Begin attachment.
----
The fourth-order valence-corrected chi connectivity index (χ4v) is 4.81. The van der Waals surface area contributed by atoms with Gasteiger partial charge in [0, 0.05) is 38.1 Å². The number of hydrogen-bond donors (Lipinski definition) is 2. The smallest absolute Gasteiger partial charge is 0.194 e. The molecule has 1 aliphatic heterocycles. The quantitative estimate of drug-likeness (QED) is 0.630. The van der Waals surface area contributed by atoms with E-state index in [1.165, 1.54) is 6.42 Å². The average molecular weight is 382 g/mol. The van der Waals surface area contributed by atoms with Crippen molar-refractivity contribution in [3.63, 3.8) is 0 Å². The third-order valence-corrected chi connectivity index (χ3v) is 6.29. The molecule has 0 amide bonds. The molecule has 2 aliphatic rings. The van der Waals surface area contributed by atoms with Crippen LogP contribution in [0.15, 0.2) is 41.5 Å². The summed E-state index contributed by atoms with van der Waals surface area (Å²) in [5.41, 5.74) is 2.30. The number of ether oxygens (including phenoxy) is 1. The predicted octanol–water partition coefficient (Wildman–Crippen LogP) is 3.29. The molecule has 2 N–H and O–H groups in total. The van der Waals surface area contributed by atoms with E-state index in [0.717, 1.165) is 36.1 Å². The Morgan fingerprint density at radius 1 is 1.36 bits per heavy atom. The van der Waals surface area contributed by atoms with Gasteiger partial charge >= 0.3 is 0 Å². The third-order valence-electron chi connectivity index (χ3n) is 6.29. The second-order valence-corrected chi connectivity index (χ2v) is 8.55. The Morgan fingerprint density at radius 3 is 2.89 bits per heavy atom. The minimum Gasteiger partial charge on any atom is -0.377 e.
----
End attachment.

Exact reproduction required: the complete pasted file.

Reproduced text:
The fourth-order valence-corrected chi connectivity index (χ4v) is 4.81. The van der Waals surface area contributed by atoms with Gasteiger partial charge in [0, 0.05) is 38.1 Å². The number of hydrogen-bond donors (Lipinski definition) is 2. The smallest absolute Gasteiger partial charge is 0.194 e. The molecule has 1 aliphatic heterocycles. The quantitative estimate of drug-likeness (QED) is 0.630. The van der Waals surface area contributed by atoms with E-state index in [1.165, 1.54) is 6.42 Å². The average molecular weight is 382 g/mol. The van der Waals surface area contributed by atoms with Crippen molar-refractivity contribution in [3.63, 3.8) is 0 Å². The third-order valence-corrected chi connectivity index (χ3v) is 6.29. The molecule has 0 amide bonds. The molecule has 2 aliphatic rings. The van der Waals surface area contributed by atoms with Crippen LogP contribution in [0.15, 0.2) is 41.5 Å². The summed E-state index contributed by atoms with van der Waals surface area (Å²) in [5.41, 5.74) is 2.30. The number of ether oxygens (including phenoxy) is 1. The predicted octanol–water partition coefficient (Wildman–Crippen LogP) is 3.29. The molecule has 2 N–H and O–H groups in total. The van der Waals surface area contributed by atoms with E-state index in [0.717, 1.165) is 36.1 Å². The Morgan fingerprint density at radius 1 is 1.36 bits per heavy atom. The van der Waals surface area contributed by atoms with Gasteiger partial charge >= 0.3 is 0 Å². The third-order valence-electron chi connectivity index (χ3n) is 6.29. The second-order valence-corrected chi connectivity index (χ2v) is 8.55. The Morgan fingerprint density at radius 3 is 2.89 bits per heavy atom. The minimum Gasteiger partial charge on any atom is -0.377 e.